Newbie question: Grad set to None in second optimizer pass

I am implementing a manual gradient descend to understand gradients better.

class Optimizer:
    def __init__(self, m, b, learning_rate):
        self.m = m
        self.b = b
        self.learning_rate = learning_rate
        print (self.m, self.b)
    def calculate_error(self, x_data, y_label):        
        error = 0
        for x, y in zip(x_data, y_label):
            y_hat = self.m * x + self.b
            error = error + ((y_hat - y)**2)
        return error

    def optimize(self):
        loss = self.calculate_error(x_data_source, y_label_source)
        print (self.m.grad, self.b.grad)
        self.m = self.m - self.m.grad * self.learning_rate
        self.b = self.b - self.b.grad * self.learning_rate
        print (self.m.requires_grad)
        return loss

Running the Optimizer once, results in expected results, the second time I get the error:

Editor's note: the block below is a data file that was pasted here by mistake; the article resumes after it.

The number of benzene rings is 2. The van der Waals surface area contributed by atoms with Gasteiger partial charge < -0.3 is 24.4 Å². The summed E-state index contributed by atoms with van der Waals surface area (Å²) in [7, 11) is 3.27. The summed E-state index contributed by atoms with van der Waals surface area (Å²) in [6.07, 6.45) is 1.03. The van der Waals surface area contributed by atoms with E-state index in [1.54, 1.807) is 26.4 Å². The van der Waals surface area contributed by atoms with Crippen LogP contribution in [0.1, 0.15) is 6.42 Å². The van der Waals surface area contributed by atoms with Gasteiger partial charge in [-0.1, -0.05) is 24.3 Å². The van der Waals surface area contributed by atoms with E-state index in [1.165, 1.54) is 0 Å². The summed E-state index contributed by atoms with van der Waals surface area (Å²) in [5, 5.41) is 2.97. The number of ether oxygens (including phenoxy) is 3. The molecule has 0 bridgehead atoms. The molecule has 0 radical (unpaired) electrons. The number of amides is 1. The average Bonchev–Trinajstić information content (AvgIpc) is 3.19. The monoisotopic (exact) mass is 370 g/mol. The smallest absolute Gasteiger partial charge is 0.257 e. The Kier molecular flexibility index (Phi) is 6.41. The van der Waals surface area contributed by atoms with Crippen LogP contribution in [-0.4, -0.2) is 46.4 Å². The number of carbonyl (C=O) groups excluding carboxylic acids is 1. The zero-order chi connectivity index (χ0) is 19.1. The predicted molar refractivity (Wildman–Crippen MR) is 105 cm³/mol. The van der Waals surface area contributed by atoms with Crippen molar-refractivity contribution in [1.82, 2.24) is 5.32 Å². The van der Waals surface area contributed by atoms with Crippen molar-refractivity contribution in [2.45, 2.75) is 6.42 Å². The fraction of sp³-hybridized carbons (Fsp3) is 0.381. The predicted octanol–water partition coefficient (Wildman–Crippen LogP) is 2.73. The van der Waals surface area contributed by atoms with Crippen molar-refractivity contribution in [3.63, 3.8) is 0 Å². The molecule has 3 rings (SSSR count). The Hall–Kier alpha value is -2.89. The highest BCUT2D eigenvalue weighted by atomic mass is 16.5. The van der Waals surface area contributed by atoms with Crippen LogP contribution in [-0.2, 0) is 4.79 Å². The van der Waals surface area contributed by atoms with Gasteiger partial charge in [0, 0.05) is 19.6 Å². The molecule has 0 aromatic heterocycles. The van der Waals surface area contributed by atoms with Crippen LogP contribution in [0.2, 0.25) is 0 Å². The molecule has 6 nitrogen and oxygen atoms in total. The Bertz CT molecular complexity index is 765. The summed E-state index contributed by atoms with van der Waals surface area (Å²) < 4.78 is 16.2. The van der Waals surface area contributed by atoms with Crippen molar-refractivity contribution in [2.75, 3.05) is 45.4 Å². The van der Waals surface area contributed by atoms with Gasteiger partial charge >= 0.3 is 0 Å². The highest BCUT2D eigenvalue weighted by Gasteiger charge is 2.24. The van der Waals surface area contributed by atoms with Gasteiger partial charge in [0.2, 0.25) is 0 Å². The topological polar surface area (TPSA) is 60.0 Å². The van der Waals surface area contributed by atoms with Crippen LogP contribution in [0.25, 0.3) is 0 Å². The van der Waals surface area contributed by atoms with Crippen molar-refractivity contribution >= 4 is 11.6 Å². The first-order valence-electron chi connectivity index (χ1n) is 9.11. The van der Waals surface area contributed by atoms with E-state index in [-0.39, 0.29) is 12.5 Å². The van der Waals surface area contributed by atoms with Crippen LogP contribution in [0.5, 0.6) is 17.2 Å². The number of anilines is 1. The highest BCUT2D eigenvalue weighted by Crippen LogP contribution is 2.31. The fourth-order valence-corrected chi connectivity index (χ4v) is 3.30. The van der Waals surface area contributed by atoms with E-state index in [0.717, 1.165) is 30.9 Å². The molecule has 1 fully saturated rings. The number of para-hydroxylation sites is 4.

---> 21         self.m = self.m - self.m.grad * self.learning_rate
TypeError: unsupported operand type(s) for *: 'NoneType' and 'float'

The console output of the print statements indicate the requires grad stays True, but stll it is not recalculated

tensor([-727.3233]) tensor([-94.7521])
None None

It look like right after the recalculation of the variables (m and b) their grad is reset to None

What am I missing here

Try to change your weight update code to:

with torch.no_grad():
    self.m -= self.m.grad * self.learning_rate
    self.b -= self.b.grad * self.learning_rate

We would like to mutate the values in-place without building a new computation graph, so you should use the torch.no_grad context manager.

Alternatively, you could update the underlying .data.
It’s usually not recommended, but would also work: -= self.m.grad * self.learning_rate -= self.b.grad * self.learning_rate

Nice, thanks! It works now.
For any interested:
I tried the in place variant too, but without the no_grad context. That gave me an error that in place is not allowed.
And by the way, I had to zero the gradient after each step:

Anyone have any idea why the context manager is called no_grad(). It sounds like no gradients are begin computed, but what I understand from you it makes sure the graph is not recalculated.
I find the naming in ML libraries I encountered pretty cryptic at times, but that might be caused by me being new to this :slight_smile: